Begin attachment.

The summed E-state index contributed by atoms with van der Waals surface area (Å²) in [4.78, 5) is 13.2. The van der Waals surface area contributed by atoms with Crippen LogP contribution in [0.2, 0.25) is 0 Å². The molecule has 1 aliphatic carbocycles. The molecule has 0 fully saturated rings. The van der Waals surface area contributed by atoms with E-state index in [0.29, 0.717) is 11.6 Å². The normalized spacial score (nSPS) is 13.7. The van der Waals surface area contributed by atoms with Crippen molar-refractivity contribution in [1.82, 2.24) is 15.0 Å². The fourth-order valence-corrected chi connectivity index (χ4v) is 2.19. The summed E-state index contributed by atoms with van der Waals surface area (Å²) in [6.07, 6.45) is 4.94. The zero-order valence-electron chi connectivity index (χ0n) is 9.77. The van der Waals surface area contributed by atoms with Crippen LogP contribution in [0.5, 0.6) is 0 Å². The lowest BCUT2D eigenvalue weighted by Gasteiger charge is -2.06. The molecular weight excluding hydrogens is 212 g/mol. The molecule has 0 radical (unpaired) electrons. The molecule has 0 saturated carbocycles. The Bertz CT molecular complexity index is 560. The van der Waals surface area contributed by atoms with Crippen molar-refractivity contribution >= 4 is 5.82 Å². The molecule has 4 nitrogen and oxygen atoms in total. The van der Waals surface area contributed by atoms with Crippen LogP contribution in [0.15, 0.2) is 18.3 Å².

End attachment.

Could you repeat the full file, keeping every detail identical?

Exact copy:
The summed E-state index contributed by atoms with van der Waals surface area (Å²) in [4.78, 5) is 13.2. The van der Waals surface area contributed by atoms with Crippen LogP contribution in [0.2, 0.25) is 0 Å². The molecule has 1 aliphatic carbocycles. The molecule has 0 fully saturated rings. The van der Waals surface area contributed by atoms with E-state index in [0.29, 0.717) is 11.6 Å². The normalized spacial score (nSPS) is 13.7. The van der Waals surface area contributed by atoms with Crippen molar-refractivity contribution in [1.82, 2.24) is 15.0 Å². The fourth-order valence-corrected chi connectivity index (χ4v) is 2.19. The summed E-state index contributed by atoms with van der Waals surface area (Å²) in [6.07, 6.45) is 4.94. The zero-order valence-electron chi connectivity index (χ0n) is 9.77. The van der Waals surface area contributed by atoms with Crippen LogP contribution in [0.5, 0.6) is 0 Å². The lowest BCUT2D eigenvalue weighted by Gasteiger charge is -2.06. The molecular weight excluding hydrogens is 212 g/mol. The molecule has 0 radical (unpaired) electrons. The molecule has 0 saturated carbocycles. The Bertz CT molecular complexity index is 560. The van der Waals surface area contributed by atoms with Crippen molar-refractivity contribution >= 4 is 5.82 Å². The molecule has 4 nitrogen and oxygen atoms in total. The van der Waals surface area contributed by atoms with Crippen LogP contribution in [0.15, 0.2) is 18.3 Å².